Venus in Fur Rules at Twilight

Venus in Fur Rules at Twilight

By Amy Millay

David Ives’ play Venus in Fur is either an actor’s wildest dream or worst nightmare: it features only two actors, switching fluidly between roles as they perform a play-within-a-play onstage for an uninterrupted ninety minutes. It’s difficult material that could easily go sideways, exploring sado-masochistic relationships and using portions of an 1870 novel. Fortunately, under Alicia Turvin’s strong direction, Twilight Theater Company’s current production is more than up for the challenge.

The action takes place in New York City, in a dingy basement rehearsal space. When we first meet playwright Thomas (Jeff Giberson), he’s lost all hope of finding an actress to star in his latest work---a stage adaptation of Leopold von Sacher-Masoch’s novel Venus in Furs. But, when a harried young actress named Vanda (Jaiden Wirth) rushes in, begging for an audition, his world shifts sideways. As the two of them read Thomas’ play aloud, they seemingly become the characters they’re performing, until the audience is no longer sure what’s real and what’s fiction.

Although the play-within-the-play concerns a sado-masochistic relationship, Venus in Fur is less about sado-masochism, and more about the question of whether the dominant or submissive party is the more powerful. Thomas and Vanda deconstruct the power struggles inherent in numerous relationships: man-woman, actor-director, writer-character, actor-audience. They flip-flop between control and passivity, teasing each other and, by extension, the audience.

The script itself is sometimes problematic. Ives has a brilliant ear for dialogue, but devotes too much time to self-indulgent ruminations on the struggles of being a writer. But Turvin and her cast overcome the weaknesses by not taking it too seriously. Through a sense of humor, impeccable pacing, and clear character choices, they focus on making this a play about two human beings, rather than a play about ideas. The director and cast show an impressive instinct for constant emotional switches and plot twists.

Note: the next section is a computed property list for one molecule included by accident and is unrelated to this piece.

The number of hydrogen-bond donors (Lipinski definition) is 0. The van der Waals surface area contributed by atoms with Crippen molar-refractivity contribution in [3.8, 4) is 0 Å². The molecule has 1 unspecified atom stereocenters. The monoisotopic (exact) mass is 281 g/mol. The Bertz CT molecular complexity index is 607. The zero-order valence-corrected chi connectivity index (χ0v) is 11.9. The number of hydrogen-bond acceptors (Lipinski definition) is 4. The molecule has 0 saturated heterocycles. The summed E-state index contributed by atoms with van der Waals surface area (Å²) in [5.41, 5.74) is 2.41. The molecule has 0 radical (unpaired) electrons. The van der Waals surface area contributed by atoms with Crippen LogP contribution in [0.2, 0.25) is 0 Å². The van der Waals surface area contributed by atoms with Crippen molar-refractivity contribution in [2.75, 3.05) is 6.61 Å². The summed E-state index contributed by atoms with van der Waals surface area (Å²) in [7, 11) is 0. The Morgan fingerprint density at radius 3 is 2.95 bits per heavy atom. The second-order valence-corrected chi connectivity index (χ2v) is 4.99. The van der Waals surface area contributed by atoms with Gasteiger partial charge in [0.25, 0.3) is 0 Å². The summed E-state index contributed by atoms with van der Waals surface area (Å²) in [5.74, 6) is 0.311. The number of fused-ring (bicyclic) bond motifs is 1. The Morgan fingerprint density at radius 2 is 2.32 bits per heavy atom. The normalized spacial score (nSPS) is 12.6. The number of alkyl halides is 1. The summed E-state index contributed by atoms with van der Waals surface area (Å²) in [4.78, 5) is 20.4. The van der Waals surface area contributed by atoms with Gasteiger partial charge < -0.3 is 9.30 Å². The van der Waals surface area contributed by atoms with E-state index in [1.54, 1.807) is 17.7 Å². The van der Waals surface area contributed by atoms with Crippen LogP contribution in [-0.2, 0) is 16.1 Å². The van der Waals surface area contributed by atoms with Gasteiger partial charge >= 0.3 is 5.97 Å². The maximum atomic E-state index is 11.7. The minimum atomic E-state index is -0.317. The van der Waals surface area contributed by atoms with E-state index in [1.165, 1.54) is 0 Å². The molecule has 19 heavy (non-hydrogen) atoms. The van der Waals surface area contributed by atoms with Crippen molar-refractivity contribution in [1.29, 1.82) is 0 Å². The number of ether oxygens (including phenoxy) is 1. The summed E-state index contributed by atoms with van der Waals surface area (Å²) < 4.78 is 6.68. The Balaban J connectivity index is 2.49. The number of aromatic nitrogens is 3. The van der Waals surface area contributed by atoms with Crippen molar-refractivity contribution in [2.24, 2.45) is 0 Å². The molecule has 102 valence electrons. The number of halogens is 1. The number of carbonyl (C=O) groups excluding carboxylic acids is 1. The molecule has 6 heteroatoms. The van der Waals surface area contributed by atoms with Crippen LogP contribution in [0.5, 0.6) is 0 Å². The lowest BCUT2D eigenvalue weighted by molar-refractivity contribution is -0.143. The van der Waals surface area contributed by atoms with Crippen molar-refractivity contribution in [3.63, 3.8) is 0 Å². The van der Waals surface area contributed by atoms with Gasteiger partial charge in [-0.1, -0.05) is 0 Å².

On the design front, the show is solid. Turvin’s set and Robin Pair’s lighting are simple, but perfectly capture the feeling of a basement where artistic hopes have gone to die. The spare gray walls, stark lights, and industrial support beam nicely contrast with a softly lit, strategically placed window. With only one door on the set, there’s an immediate sense of being trapped, which suits the story well. The rain and thunder sound effects add atmospheric touches, though at times the rain is a bit too loud and competes with some of Giberson’s lines.

The costuming is fairly straightforward and, since the play is set in the present, also works well. The program credits Mishelle Apalategui “and cast” for costumes and props, so credit belongs to whomever chose the gauzy period gown that Wirth wears when Vanda is performing the play-within-the-play. The translucent fabric over a black bra and underwear is a fun contrast, reminiscent of a Carrie Bradshaw outfit in Sex and the City.

The most compelling reason to see this production, however, is the acting. The two actors navigate dizzying emotional turns with energy and conviction. As Thomas, Giberson perfectly embodies a cynical writer slowly losing himself to various passions. His imposing physical presence nicely contrasts with his choice of a softer voice for the character. He’s fun in Thomas’ jaded mode, but his strongest moments are the quiet, emotional ones. He also pulls off some pivotal character changes through physicality and facial expression alone.

His counterpart, Wirth, is magnetic as Vanda. She shows fantastic emotional depth as she bounces from manic pixie dream girl to stoic heroine to gutted lover. She projects a physical and emotional ease that is rare to see in an actor, never mind one wearing sky-high heels. She just looks comfortable onstage. Watching her act is akin to watching a dancer perform a ballet.

Perhaps most commendably, Wirth and Giberson never lose their connection to each other—either as actors or as characters. That’s a real feat given that they must ping-pong all over the stage physically and emotionally.

“In love as in politics,” writes Ives, “one partner must rule.” Perhaps. But with this production, Turvin, Giberson, Wirth, and Twilight Theater Company are all winners.

You can catch Venus in Fur at Twilight Theater Company August 3rd - 5th and 9th - 12th. Please note this production carries an adult content warning. Tickets at https://www.twilighttheatercompany.org/

 

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